First look at potential new designs coming to Aylesbury commuter trains

Designers believe they can transform and modernise the interiors of the much-used trains

By James Lowson
Tuesday, 22nd March 2022, 12:21 pm
Updated Tuesday, 22nd March 2022, 12:22 pm

A transport design consultancy company has launched a demonstrator showing how it believes commuter trains from Aylesbury should look in the near future.

PriestmanGoode has unveiled a new train interior design aimed at Chiltern Railway trains travelling in and out of London.

Called, the Proteus rail interior system, it is a collection of ideas designed to offer more flexibility and comfort for travellers.

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The new proposed seats for Chiltern Rail travel

It also has updated the design layout of the popular trains and the company believes it has modernised the seating system to reflect post-pandemic work choices.

PriestmanGoode says one of the goals behind the project is to bring more passengers back to rail.

Funding was awarded to the consultancy via the Department for Transport’s First of a Kind competition run by Innovate UK.

PriestmanGoode received sponsorship for its entry from Angel Trains and Chiltern Railways.

the consultancy says it has increased personal space, without sacrificing much of the train's capacity

Travellers using the rail service today (22 March), can view a demonstrator which has been set up in Marylebone Station.

Curious commuters can sit on the newly designed seats and inspect aspects of the train layout.

Son Tran, director at PriestmanGoode said: “The design adds comfort and features that should make rail the first choice over certain distances.

"Having witnessed passengers in various layouts available today, our conclusion was that future train interiors need to be more flexible to meet different passenger needs at different times of the day or different stages of the week.

A sketch of the potential priority seats

"This flexibility needs to be built-in for operators to avoid engineering intervention.

“A further requirement was to maintain capacity onboard in anticipation that the volume of passengers will eventually return to pre-pandemic levels. We have eliminated many of the current pain points, with only a very minimal reduction in overall seat count.”

A PriestmanGoode spokesman said: "Proteus takes its name from the Greek God’s ability to assume many forms and foretell the future."

The main changes put forward have come in response to different patterns in commuter travel, a busier leisure market, and increased concerns over personal hygiene, the company says.

The demonstrator at Marylebone Station today

Here are some of the key features the business wants to highlight:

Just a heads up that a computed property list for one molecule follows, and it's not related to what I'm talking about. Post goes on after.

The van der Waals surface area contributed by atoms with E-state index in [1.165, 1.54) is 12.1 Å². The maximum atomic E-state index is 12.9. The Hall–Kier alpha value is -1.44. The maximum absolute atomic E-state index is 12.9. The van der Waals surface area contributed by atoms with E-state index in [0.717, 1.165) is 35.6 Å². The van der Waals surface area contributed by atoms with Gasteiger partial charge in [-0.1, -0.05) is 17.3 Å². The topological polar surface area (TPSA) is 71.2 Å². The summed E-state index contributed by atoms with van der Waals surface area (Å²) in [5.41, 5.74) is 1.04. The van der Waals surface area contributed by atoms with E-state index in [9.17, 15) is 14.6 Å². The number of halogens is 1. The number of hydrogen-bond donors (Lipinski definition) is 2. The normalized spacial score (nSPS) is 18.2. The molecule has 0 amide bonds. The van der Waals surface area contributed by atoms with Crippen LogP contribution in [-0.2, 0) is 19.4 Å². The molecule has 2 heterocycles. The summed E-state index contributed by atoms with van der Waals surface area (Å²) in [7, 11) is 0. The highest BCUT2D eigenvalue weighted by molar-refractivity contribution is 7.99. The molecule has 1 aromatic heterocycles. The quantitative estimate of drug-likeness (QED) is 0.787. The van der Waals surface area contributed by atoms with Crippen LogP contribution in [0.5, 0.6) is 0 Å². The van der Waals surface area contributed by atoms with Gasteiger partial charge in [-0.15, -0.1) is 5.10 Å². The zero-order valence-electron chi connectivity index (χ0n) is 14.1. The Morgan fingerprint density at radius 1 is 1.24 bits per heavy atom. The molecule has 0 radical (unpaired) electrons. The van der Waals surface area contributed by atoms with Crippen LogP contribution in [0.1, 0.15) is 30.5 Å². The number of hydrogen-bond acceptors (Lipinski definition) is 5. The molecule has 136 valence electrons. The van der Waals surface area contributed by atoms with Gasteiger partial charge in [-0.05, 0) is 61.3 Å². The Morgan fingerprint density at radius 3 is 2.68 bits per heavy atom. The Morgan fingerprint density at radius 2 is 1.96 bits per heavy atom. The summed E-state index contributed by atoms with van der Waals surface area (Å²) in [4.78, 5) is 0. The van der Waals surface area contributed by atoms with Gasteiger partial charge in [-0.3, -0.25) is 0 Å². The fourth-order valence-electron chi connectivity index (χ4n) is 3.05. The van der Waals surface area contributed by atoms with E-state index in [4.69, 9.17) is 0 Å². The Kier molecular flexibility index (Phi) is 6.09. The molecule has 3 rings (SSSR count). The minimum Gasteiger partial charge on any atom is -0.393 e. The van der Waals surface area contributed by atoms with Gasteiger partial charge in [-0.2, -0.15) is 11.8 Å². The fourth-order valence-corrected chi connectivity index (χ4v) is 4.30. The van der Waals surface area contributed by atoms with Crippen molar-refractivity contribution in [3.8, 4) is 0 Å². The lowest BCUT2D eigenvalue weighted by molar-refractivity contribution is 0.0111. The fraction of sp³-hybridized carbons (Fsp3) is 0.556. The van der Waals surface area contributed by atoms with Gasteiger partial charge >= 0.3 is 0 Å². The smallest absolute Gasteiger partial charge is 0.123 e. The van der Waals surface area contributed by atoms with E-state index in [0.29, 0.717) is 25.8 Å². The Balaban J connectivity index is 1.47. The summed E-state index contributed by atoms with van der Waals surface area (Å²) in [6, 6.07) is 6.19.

An innovative staggered seat layout that eliminates ‘shoulder clash’ and a headrest to improve comfort and privacy

- A wider, more accessible aisle with a 2-2 seat configuration achieved by the removal of the unpopular and under-utilised middle seat

- Pairs of seats designed for comfort, with tip-up seat pan on aisle seats, allowing passengers to keep cases or fold-up bikes close-by.

- Benefits for families with buggies allowing them to travel together in the carriage in open bay seats that offer the same tip-up seat flexibility

- Flexible spaces adjacent to all entrance vestibules with longitudinal seating that can be used for multiple purposes, depending on demand

- The latest developments in sustainable materials, trims and finishes used

“Future journeys must be the best possible experience to compete against the convenience of working from home and get people out of their cars,” added Mike Lambourn, senior project head at PriestmanGoode.

“The staggered seat design is an innovation that provides a greater sense of space.

"The tip-up seat pan on aisle seats encourages a flow of passengers to the fixed window seats first and creates valuable space for passengers who want to complete the first or last mile of a journey on a fold-up bike - as an example.

"A great focus was placed on accessibility, with flexible spaces adjacent to every set of doors. The longitudinal seats in these areas allow alternative use for bike storage, standing or additional luggage - ensuring the entrances remain unblocked.”

PriestmanGoode cautions these changes are subject to a design registration.

James Brown, decarbonisation manager and project sponsor at Angel Trains, said: “The rail industry has been significantly impacted by the pandemic, and we want to ensure passengers are comfortable getting back on trains, one of the greenest and most efficient modes of transport.

"These innovative designs from PriestmanGoode show how rail travel can be optimised in a post-Covid world to provide passengers with a greater sense of personal space. It has been a pleasure to collaborate with them alongside Chiltern Railways, the Department for Transport and Innovate UK.”

The new seats on offer were built by PriestmanGoode's engineering partner, Quantum Seating Limited.

Ian Hyde, engineering director for Chiltern Railways said: "We are always focused on how we can improve the experience of our customers and always looking for innovation and creativity.

"This seating concept demonstrates what may be achieved with clever and varied thinking and it will be interesting to see the feedback received.

"Whilst we have no current plans to change our train layouts, the concepts presented are a useful consideration as the railway adapts to changing customer needs and expectations, particularly around increases in leisure travel across the network."